Roughly half of Puerto Rico remains without electricity and hundreds of thousands of people along the Canadian east coast lost power this past weekend after Hurricane Fiona ripped northward.

Meanwhile, Floridians are battening down the hatches in preparation for Hurricane Ian making, scheduled to make landfall later this week.

Across the globe, Pakistan experienced a monsoon season 3X as impactful as usual, wiping out roughly 15% of its rice crop and 40% of its cotton crop.

Every new extreme weather event brings with it not only loss of life, but also significant economic loss.

Throughout the past five years, the total cost of natural disasters was $742.1 billion. That sum is more than a third of the total cost of natural disasters throughout the past 42 years, illustrating the accelerated pace caused by climate change.

More specifically, the $1.1-trillion total damage caused by hurricanes since 1980 is by far the most of any type of natural disaster.

Further illustrating a worsening situation, the average cost of hurricanes was $20.5 billion between 1980 and 2021. That cost is expected to increase to $35 billion in the coming years.

These events – and their cost – underscore the pressing state of our climate, as increasingly severe weather-related events become more common by the year.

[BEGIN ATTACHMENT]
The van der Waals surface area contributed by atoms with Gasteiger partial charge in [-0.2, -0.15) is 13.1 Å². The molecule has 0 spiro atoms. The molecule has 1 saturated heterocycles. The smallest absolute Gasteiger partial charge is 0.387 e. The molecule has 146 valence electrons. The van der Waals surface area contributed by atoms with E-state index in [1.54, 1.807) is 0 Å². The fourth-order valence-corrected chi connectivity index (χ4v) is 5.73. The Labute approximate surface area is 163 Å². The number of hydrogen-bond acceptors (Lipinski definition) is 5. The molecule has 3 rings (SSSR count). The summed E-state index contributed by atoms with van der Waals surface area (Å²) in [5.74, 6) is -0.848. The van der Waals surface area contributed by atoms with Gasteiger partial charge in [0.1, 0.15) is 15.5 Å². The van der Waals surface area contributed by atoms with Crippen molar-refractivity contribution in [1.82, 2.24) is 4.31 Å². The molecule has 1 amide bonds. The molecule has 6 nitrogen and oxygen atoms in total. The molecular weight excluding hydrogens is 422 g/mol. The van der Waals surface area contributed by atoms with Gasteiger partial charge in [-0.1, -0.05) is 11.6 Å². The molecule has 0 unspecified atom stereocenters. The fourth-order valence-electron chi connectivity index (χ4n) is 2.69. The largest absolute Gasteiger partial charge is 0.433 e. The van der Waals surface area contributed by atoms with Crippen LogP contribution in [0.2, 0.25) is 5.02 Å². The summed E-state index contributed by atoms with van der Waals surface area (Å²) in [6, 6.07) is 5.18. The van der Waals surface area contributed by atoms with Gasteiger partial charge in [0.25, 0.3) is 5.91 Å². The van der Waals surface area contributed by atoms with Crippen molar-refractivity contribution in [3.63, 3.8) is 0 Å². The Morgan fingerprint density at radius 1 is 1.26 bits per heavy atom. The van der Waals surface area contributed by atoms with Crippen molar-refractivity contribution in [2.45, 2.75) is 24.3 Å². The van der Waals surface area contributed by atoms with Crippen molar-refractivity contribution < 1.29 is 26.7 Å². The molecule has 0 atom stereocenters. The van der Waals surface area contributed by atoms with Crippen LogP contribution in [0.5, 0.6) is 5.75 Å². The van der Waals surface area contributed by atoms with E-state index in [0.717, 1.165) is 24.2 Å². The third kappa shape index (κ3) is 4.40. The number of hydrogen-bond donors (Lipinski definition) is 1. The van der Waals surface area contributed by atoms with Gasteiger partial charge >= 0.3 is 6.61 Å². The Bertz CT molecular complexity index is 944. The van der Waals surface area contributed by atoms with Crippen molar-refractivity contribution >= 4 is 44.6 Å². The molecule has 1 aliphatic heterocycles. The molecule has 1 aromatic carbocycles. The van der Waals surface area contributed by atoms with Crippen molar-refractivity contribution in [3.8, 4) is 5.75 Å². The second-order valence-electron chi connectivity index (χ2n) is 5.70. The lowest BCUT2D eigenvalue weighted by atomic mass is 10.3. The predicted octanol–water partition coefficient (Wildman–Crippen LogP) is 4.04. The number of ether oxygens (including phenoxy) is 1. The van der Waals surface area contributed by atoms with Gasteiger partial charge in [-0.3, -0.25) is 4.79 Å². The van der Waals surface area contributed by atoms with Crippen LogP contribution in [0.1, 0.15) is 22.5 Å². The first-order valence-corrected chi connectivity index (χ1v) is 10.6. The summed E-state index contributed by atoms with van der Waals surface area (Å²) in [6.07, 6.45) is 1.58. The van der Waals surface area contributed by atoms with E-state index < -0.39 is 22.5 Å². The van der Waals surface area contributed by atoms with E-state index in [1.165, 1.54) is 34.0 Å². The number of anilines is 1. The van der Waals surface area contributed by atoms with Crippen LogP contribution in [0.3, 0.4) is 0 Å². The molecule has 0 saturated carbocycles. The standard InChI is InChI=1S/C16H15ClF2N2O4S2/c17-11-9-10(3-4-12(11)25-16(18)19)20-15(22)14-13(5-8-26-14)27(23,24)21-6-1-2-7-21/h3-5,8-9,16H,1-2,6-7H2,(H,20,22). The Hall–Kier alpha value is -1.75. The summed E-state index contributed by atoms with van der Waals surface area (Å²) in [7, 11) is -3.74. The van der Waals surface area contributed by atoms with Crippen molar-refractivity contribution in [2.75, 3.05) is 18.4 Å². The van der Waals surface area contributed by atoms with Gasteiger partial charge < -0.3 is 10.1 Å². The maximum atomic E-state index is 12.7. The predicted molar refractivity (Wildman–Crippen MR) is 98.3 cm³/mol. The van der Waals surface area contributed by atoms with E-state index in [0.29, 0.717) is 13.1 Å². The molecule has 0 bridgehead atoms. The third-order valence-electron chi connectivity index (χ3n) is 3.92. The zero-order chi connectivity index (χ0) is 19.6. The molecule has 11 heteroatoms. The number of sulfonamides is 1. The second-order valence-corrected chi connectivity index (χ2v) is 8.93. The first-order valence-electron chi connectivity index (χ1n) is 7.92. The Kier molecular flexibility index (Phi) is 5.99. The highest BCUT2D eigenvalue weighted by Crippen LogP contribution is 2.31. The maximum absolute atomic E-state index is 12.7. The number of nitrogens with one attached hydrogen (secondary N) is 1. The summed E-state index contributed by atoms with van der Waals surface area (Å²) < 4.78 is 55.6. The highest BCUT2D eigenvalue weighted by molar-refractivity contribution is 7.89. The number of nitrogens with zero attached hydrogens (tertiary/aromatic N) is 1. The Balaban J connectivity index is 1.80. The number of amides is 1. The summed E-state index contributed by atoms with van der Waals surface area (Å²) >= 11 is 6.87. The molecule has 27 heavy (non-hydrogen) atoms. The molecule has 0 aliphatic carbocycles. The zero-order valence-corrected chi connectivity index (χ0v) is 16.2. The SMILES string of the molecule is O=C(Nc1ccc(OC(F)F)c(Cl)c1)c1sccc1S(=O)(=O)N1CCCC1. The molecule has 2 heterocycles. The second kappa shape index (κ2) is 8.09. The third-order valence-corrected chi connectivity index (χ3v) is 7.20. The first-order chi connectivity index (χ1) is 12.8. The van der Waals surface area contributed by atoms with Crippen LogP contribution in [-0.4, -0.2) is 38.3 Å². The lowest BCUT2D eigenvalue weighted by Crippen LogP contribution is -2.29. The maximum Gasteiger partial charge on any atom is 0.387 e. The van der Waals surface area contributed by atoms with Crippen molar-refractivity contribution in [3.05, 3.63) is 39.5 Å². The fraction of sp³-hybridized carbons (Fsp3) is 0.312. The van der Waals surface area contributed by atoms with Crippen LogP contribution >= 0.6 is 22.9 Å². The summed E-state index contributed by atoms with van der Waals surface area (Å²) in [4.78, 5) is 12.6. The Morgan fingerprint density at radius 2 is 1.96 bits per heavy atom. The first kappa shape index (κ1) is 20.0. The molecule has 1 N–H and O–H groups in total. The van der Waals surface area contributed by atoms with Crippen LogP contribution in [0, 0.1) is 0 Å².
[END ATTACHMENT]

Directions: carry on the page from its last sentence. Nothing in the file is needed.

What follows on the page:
In the United States alone, there have been at least eight weather disasters causing $8-plus billion in damages in each of the past 11 years.

There were 20 such incidents in 2021.

Unfortunately, we are past the point of prevention when it comes to events of this kind. The best course of action now is to make sure our preparedness is as high as possible.

Relatively speaking, America is better off than others in that department. That said, according to the World Meteorological Organization, one third of the world’s population still isn’t covered by an early-warning system for tropical storms.

This is particularly important when you consider the United Nations found that just 24-hours warning for an oncoming tropical storm can prevent 30% of its ensuing damage.

We’re talking about savings of up to $16 billion per year in developing countries.

In a way, early detection has become something of a beacon of hope. While we can’t stop bad weather, we can at least try to limit the damage and loss to life and infrastructure.

And that’s more important than ever in the face of such escalating threats. That’s why we’re breaking one of our own rules and revealing a formerly recommended startup to free subscribers to help further the cause.

Tropical Weather Analytics developed meteorological measurement techniques that beat anything currently in use – both in accuracy and early detection.

Best of all, it’s still taking investment.

But there isn’t much time left – this startup’s crowdfunding raise closes September 30.